Case Presentation: A 39-year-old Bulgarian man, recently diagnosed with non ischemic cardiomyopathy was transferred to our hospital due to upper gastrointestinal bleeding. The patient reports seven months of intermittent hematemesis that worsened after two significant episodes of vomiting bright red blood. The patient became hemodynamically unstable in spite of aggressive fluid resuscitation and blood transfusion, requiring vasopressors. Emergent esophagogastroduodenoscopy was performed, showing multiple medium-sized mucosal papules with bleeding and stigmata of recent bleeding in cardia, gastric fundus and gastric body. Gastric biopsies revealed extensive amyloid deposition in the lamina propria and submucosa, with Congo red stain demonstrating apple-green birefringence under polarized light. Fat pad biopsy was also positive for amyloidosis. Liquid chromatography mass spectrometry identified amyloid subtype as AL amyloidosis, kappa type. Serum and urine immunofixation confirmed the presence of monoclonal immunoglobulin kappa paraprotein. Serum-free kappa light chain assay was elevated at 140 mg/dl and free lambda was 57.40 mg/dl. Kappa/lambda ratio was 2.4. Bone marrow flow cytometric analysis detected a kappa light chain restricted plasma cell population. By immunohistochemical stains performed on the biopsy, CD138 positive plasma cells were increased and comprised approximately twenty percent of nucleated cells. In order to identify extension of the disease, further studies were obtained. EKG showed low voltage and pseudo-anteroseptal infarct. A transthoracic echocardiogram revealed moderately increased wall thickness. Bilirubin and alkaline phosphatase were elevated. Other labs were significant for anemia and elevated INR.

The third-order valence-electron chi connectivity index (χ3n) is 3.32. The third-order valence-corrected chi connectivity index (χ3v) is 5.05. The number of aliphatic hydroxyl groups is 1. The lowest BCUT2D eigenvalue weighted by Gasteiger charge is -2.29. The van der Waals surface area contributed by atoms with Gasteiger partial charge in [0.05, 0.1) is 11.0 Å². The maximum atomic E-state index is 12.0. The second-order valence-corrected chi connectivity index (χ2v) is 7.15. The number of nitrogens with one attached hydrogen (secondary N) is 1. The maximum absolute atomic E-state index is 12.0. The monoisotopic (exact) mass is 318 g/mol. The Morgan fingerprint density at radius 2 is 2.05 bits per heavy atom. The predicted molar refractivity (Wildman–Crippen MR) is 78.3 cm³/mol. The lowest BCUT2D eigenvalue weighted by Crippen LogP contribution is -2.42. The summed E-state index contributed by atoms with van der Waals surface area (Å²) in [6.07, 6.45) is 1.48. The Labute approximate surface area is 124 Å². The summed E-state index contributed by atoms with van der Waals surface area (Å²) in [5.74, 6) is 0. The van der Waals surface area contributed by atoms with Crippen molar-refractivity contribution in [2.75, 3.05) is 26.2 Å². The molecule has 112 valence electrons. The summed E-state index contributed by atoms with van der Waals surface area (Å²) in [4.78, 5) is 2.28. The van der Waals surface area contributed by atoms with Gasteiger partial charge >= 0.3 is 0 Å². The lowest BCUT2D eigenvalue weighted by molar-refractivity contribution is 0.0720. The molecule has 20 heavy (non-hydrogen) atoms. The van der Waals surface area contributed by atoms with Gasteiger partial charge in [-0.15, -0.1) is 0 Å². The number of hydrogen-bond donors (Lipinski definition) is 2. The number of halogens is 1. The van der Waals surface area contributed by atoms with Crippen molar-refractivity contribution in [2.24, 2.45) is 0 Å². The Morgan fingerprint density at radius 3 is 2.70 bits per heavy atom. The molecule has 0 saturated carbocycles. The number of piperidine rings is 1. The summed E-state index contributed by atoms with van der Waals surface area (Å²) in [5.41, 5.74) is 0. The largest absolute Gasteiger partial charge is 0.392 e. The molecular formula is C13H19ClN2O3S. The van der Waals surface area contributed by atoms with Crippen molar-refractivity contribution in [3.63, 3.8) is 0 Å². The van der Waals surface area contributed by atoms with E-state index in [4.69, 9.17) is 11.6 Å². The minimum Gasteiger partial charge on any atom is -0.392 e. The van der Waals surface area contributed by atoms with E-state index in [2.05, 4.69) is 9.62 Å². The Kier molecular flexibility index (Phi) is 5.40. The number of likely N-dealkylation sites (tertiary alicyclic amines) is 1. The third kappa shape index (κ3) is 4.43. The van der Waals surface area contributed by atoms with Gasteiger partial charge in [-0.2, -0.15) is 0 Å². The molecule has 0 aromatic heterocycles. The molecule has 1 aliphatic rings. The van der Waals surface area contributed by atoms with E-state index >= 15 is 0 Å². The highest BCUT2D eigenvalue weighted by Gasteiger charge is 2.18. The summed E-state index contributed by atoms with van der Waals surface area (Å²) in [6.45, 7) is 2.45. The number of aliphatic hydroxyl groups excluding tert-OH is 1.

Discussion: Amyloidosis is a heterogenous term that refers to the disruption of tissue structure and function secondary to the deposition of insoluble fibrils. One of the most common cause of systemic amyloid deposition is AL amyloid, caused by a plasma cell dyscrasia. Clinical manifestations depend on the location and amount of deposition. When gastrointestinal involvement occurs, mucosal infiltration leads to polypoid protrusions and mucosal thickening. Only a third of those patients will present with GI bleeding. Its pathophysiology seem to be related to local ischemia, vascular friability and mucosal injury causing erosions, hematomas or ulcerations.

Conclusions: Cases with biopsy diagnosed disease and clinically apparent GI involvement are very rare. The endoscopic appearance of gastric amyloidosis can closely resemble that of gastric malignancy. Although unspecific, staining for amyloid should be considered in patients undergoing gastrointestinal biopsy and findings consistent with an infiltrative process. Due to the aggressiveness of the disease and the consequences of delayed recognition, a high degree of suspicion should be kept in these patients.